FAQs About HB 832 Homeschool Advisory Council

Get answers to your questions and concerns about Maryland’s proposed Homeschool Advisory Council.

In February 2022, a bill that would create a Homeschool Advisory Council was introduced into the Maryland General Assembly. This Frequently Asked Questions page addresses a number of concerns you may have about the bill and how it may ultimately affect your right to homeschool.

There’s a lot of information to share, so we’ve organized questions into 3 main sections:

  • Bill Basics
  • Council Membership
  • Accountability

Bill Basics

What is HB 832?
HB 832 is a bill in the 2022 Maryland General Assembly that seeks to create a Homeschool Advisory Council.

Why do we need a Homeschool Advisory Council?
In Maryland, the Maryland State Department of Education (MSDE) has the legal authority to create regulations and policies that oversee how homeschooling operates throughout the state. While the Maryland Homeschool Association has worked hard throughout the years to create professional, working relationships with MSDE, the state is not obligated to consult with homeschoolers before making decisions that affect homeschool families. The Homeschool Advisory Council (HAC) would change that. The HAC would give homeschoolers a voice in advising the state on equitable and non-restrictive homeschool policy development.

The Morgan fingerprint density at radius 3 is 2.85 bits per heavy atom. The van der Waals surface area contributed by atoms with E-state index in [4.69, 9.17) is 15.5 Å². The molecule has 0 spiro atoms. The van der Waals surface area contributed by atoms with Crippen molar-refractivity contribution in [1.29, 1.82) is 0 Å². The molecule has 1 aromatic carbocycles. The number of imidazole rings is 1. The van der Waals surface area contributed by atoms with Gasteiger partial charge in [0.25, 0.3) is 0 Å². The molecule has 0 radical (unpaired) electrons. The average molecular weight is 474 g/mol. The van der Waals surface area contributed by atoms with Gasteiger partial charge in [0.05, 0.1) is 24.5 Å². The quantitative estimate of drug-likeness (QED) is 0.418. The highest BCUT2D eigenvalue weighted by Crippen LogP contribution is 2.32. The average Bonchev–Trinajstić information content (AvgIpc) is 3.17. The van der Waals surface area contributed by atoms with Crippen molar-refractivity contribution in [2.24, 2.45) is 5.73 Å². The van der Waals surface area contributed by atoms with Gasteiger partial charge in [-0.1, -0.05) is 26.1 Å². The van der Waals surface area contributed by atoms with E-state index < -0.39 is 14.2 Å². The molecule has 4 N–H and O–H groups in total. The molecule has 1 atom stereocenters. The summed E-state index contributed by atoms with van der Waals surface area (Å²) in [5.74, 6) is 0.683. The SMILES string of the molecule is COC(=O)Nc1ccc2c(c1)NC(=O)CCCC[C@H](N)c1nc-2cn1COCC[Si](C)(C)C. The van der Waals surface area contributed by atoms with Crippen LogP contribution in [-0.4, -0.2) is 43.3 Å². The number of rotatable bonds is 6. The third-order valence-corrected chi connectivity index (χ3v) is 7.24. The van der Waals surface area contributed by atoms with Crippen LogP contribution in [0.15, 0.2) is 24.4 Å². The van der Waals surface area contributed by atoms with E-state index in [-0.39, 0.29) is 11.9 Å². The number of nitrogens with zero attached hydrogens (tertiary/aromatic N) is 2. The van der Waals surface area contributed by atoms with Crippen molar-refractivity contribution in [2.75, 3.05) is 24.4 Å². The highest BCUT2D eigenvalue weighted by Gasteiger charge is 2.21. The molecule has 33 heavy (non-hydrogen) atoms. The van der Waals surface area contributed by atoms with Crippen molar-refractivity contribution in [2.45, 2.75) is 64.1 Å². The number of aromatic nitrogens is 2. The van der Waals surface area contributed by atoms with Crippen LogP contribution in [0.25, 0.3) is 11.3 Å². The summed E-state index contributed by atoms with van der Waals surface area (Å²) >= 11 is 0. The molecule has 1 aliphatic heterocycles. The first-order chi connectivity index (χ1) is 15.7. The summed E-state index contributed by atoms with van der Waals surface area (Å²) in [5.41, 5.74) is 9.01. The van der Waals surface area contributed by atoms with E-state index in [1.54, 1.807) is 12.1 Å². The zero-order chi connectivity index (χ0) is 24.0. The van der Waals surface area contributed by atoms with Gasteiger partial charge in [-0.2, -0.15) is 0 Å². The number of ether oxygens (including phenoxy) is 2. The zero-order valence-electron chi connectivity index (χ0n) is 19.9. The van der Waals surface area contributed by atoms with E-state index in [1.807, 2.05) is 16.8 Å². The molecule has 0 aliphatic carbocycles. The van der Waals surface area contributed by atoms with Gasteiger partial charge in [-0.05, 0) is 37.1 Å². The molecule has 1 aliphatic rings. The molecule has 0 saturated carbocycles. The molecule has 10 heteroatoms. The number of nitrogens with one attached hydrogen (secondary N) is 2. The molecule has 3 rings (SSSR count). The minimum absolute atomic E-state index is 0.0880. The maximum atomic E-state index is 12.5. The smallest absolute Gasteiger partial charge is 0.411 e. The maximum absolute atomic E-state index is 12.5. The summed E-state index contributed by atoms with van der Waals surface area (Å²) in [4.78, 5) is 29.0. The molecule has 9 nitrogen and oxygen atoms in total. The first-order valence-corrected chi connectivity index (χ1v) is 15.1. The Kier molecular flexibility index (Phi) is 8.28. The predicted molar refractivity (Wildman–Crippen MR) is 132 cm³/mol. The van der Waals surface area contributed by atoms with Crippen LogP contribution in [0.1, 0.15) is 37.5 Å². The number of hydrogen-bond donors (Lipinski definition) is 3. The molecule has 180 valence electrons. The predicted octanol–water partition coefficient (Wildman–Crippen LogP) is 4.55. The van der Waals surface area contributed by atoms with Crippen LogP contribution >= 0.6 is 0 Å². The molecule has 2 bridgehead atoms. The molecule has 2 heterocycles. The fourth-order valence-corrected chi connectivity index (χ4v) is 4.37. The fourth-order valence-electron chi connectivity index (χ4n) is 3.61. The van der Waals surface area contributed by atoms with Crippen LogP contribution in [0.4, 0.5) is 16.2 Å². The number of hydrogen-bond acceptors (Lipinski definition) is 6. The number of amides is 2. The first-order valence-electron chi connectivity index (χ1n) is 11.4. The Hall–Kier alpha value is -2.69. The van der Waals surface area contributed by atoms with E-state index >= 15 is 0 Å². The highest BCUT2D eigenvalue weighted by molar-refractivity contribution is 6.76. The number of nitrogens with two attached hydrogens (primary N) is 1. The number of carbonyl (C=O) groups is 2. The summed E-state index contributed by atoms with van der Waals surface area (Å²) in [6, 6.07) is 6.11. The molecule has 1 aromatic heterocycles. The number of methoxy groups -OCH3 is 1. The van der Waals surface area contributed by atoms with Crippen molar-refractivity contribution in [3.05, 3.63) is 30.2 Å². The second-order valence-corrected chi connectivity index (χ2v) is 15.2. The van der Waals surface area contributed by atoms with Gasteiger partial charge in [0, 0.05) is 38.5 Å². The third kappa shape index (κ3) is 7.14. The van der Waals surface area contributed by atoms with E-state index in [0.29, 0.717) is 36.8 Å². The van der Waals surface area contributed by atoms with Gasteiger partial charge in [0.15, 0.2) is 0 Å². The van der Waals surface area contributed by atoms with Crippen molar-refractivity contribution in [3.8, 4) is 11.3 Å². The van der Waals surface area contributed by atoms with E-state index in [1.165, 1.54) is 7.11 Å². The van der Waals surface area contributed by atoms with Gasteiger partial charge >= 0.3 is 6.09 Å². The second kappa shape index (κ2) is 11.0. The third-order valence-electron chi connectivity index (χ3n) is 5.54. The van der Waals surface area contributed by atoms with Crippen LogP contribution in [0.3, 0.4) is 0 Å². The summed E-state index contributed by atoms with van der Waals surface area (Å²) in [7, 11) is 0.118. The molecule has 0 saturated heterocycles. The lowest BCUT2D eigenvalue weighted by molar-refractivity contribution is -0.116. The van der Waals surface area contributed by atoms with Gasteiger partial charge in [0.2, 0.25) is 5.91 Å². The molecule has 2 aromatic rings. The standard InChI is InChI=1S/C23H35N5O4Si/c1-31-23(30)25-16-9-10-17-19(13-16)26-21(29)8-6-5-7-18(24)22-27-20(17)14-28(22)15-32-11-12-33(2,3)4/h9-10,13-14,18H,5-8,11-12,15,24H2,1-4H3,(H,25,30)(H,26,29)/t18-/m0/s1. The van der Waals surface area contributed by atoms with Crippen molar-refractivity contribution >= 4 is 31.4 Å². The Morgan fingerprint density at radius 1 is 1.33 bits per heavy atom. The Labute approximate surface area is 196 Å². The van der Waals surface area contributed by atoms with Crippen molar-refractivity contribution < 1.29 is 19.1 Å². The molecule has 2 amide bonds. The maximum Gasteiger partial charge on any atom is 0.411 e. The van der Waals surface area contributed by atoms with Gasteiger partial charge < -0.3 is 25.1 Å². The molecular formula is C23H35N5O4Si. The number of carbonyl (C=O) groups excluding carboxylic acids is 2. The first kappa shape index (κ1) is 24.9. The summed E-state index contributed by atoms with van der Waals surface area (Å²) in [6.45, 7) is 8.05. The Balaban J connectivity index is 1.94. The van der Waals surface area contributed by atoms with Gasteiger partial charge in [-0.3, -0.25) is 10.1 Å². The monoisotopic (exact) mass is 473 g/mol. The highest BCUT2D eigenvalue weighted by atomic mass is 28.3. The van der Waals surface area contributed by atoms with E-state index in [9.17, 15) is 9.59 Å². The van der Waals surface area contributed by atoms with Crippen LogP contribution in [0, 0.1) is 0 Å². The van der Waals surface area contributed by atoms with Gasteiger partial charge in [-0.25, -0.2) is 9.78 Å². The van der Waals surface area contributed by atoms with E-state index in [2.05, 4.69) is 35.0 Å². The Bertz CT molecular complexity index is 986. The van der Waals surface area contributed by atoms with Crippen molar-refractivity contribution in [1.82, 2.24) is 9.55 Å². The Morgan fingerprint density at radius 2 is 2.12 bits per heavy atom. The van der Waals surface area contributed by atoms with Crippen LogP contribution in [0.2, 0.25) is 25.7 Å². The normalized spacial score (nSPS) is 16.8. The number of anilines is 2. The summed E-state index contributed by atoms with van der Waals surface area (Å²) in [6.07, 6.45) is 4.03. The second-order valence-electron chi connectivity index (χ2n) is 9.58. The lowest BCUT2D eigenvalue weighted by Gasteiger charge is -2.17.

Don’t we have laws that already protect homeschool rights?
Actually, no. Maryland does not have any laws relating to homeschooling. State regulations developed by MSDE (what we commonly call “COMAR”) establish the legal parameters of how families can homeschool.

Will the HAC result in more oversight of homeschoolers?
No, the HAC’s sole purpose is to research matters of importance to homeschoolers and to advise MSDE on those issues. The HAC will have no legal authority to change existing homeschool regulations. 

What kind of matters would the council “research”?
While we cannot predict what the council will research, it seems reasonable to expect the council to conduct an initial statewide survey of homeschoolers to see what issues are most important to individual families. Historically, we know that families have many concerns about “courses normally taught” in high school and are constantly seeking clarification about that. We also know that a number of homeschool families throughout the state are interested in sports participation. Those are just two topics we might see the council research and make recommendations on.